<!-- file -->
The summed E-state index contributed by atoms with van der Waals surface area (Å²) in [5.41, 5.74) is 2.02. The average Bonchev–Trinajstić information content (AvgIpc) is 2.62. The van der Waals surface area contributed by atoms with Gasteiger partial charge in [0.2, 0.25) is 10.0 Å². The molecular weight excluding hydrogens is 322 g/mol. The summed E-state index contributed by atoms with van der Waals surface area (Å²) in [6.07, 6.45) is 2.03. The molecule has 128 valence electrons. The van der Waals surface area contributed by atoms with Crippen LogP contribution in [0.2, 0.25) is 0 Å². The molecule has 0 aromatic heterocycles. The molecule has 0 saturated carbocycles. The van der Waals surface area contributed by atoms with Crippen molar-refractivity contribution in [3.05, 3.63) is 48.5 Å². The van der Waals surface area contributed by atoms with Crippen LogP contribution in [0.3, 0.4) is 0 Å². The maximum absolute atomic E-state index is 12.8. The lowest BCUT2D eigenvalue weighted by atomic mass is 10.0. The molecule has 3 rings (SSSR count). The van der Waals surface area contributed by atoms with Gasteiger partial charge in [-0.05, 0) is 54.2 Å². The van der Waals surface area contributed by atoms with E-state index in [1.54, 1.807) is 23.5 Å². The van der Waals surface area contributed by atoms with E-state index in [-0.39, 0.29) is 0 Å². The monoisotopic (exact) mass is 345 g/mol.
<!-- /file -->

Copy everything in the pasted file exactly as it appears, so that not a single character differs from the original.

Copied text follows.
The summed E-state index contributed by atoms with van der Waals surface area (Å²) in [5.41, 5.74) is 2.02. The average Bonchev–Trinajstić information content (AvgIpc) is 2.62. The van der Waals surface area contributed by atoms with Gasteiger partial charge in [0.2, 0.25) is 10.0 Å². The molecular weight excluding hydrogens is 322 g/mol. The summed E-state index contributed by atoms with van der Waals surface area (Å²) in [6.07, 6.45) is 2.03. The molecule has 128 valence electrons. The van der Waals surface area contributed by atoms with Crippen LogP contribution in [0.2, 0.25) is 0 Å². The molecule has 0 aromatic heterocycles. The molecule has 0 saturated carbocycles. The van der Waals surface area contributed by atoms with Crippen molar-refractivity contribution in [3.05, 3.63) is 48.5 Å². The van der Waals surface area contributed by atoms with Crippen LogP contribution in [0.3, 0.4) is 0 Å². The maximum absolute atomic E-state index is 12.8. The lowest BCUT2D eigenvalue weighted by atomic mass is 10.0. The molecule has 3 rings (SSSR count). The van der Waals surface area contributed by atoms with Gasteiger partial charge in [-0.05, 0) is 54.2 Å². The van der Waals surface area contributed by atoms with E-state index in [1.54, 1.807) is 23.5 Å². The van der Waals surface area contributed by atoms with E-state index in [-0.39, 0.29) is 0 Å². The monoisotopic (exact) mass is 345 g/mol.